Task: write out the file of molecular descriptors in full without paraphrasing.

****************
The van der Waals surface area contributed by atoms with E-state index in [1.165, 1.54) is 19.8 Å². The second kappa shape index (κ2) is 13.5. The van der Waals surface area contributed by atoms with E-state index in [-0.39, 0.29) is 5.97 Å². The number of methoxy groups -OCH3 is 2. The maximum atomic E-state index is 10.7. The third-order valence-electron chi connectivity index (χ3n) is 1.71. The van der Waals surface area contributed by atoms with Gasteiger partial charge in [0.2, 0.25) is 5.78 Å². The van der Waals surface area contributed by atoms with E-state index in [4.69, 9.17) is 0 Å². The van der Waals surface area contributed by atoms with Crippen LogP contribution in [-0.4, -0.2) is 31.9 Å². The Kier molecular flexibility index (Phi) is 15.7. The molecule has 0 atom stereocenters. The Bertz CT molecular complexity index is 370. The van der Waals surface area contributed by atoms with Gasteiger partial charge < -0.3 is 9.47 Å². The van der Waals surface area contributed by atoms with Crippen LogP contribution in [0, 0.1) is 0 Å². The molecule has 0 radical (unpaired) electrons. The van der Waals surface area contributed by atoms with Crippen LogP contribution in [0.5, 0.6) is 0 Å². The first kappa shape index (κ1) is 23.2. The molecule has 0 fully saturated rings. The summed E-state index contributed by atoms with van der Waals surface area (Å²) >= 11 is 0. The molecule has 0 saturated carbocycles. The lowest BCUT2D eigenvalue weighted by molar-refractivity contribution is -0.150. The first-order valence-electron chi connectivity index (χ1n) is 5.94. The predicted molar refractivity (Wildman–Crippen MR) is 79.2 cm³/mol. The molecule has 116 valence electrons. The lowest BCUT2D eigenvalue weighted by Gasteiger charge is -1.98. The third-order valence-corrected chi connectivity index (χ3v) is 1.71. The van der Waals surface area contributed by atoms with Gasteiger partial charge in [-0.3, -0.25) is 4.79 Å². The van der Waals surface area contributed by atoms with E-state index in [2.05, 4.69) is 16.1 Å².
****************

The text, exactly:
The van der Waals surface area contributed by atoms with E-state index in [1.165, 1.54) is 19.8 Å². The second kappa shape index (κ2) is 13.5. The van der Waals surface area contributed by atoms with E-state index in [-0.39, 0.29) is 5.97 Å². The number of methoxy groups -OCH3 is 2. The maximum atomic E-state index is 10.7. The third-order valence-electron chi connectivity index (χ3n) is 1.71. The van der Waals surface area contributed by atoms with Gasteiger partial charge in [0.2, 0.25) is 5.78 Å². The van der Waals surface area contributed by atoms with E-state index in [4.69, 9.17) is 0 Å². The van der Waals surface area contributed by atoms with Crippen LogP contribution in [-0.4, -0.2) is 31.9 Å². The Kier molecular flexibility index (Phi) is 15.7. The molecule has 0 atom stereocenters. The Bertz CT molecular complexity index is 370. The van der Waals surface area contributed by atoms with Gasteiger partial charge < -0.3 is 9.47 Å². The van der Waals surface area contributed by atoms with Crippen LogP contribution in [0, 0.1) is 0 Å². The molecule has 0 radical (unpaired) electrons. The van der Waals surface area contributed by atoms with Crippen LogP contribution in [0.5, 0.6) is 0 Å². The first kappa shape index (κ1) is 23.2. The molecule has 0 fully saturated rings. The summed E-state index contributed by atoms with van der Waals surface area (Å²) >= 11 is 0. The molecule has 0 saturated carbocycles. The lowest BCUT2D eigenvalue weighted by molar-refractivity contribution is -0.150. The first-order valence-electron chi connectivity index (χ1n) is 5.94. The predicted molar refractivity (Wildman–Crippen MR) is 79.2 cm³/mol. The molecule has 116 valence electrons. The lowest BCUT2D eigenvalue weighted by Gasteiger charge is -1.98. The third-order valence-corrected chi connectivity index (χ3v) is 1.71. The van der Waals surface area contributed by atoms with Gasteiger partial charge in [-0.3, -0.25) is 4.79 Å². The van der Waals surface area contributed by atoms with E-state index in [2.05, 4.69) is 16.1 Å².